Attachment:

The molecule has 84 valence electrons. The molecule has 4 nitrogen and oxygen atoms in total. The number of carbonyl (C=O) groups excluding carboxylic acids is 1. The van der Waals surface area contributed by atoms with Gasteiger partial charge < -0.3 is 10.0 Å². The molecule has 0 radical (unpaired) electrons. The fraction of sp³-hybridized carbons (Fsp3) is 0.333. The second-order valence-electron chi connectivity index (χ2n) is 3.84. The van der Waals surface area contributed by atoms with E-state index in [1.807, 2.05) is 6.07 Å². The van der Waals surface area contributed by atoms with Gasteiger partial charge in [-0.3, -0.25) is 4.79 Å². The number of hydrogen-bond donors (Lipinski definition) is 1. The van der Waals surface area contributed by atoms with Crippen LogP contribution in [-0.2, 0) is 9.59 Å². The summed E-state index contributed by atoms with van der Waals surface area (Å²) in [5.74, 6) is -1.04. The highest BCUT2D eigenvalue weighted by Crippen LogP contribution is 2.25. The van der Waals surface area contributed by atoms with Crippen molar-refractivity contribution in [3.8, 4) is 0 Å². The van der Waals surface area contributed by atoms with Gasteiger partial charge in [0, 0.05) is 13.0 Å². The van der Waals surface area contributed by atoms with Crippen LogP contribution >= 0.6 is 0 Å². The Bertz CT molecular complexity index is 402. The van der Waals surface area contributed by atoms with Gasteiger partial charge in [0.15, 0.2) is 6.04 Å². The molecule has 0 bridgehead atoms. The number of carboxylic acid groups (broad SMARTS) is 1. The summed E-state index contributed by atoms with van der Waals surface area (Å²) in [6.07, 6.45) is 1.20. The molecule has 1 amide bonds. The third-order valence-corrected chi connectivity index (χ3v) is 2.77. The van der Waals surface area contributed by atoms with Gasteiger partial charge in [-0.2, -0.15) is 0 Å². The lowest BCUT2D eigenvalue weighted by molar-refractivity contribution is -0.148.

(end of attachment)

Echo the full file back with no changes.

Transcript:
The molecule has 84 valence electrons. The molecule has 4 nitrogen and oxygen atoms in total. The number of carbonyl (C=O) groups excluding carboxylic acids is 1. The van der Waals surface area contributed by atoms with Gasteiger partial charge < -0.3 is 10.0 Å². The molecule has 0 radical (unpaired) electrons. The fraction of sp³-hybridized carbons (Fsp3) is 0.333. The second-order valence-electron chi connectivity index (χ2n) is 3.84. The van der Waals surface area contributed by atoms with E-state index in [1.807, 2.05) is 6.07 Å². The van der Waals surface area contributed by atoms with Gasteiger partial charge in [-0.3, -0.25) is 4.79 Å². The number of hydrogen-bond donors (Lipinski definition) is 1. The van der Waals surface area contributed by atoms with Crippen LogP contribution in [-0.2, 0) is 9.59 Å². The summed E-state index contributed by atoms with van der Waals surface area (Å²) in [5.74, 6) is -1.04. The highest BCUT2D eigenvalue weighted by Crippen LogP contribution is 2.25. The van der Waals surface area contributed by atoms with Crippen molar-refractivity contribution in [3.8, 4) is 0 Å². The van der Waals surface area contributed by atoms with Gasteiger partial charge in [0, 0.05) is 13.0 Å². The van der Waals surface area contributed by atoms with Crippen LogP contribution >= 0.6 is 0 Å². The Bertz CT molecular complexity index is 402. The van der Waals surface area contributed by atoms with Gasteiger partial charge in [0.15, 0.2) is 6.04 Å². The molecule has 0 bridgehead atoms. The number of carboxylic acid groups (broad SMARTS) is 1. The summed E-state index contributed by atoms with van der Waals surface area (Å²) in [6.07, 6.45) is 1.20. The molecule has 1 amide bonds. The third-order valence-corrected chi connectivity index (χ3v) is 2.77. The van der Waals surface area contributed by atoms with Gasteiger partial charge in [-0.2, -0.15) is 0 Å². The lowest BCUT2D eigenvalue weighted by molar-refractivity contribution is -0.148.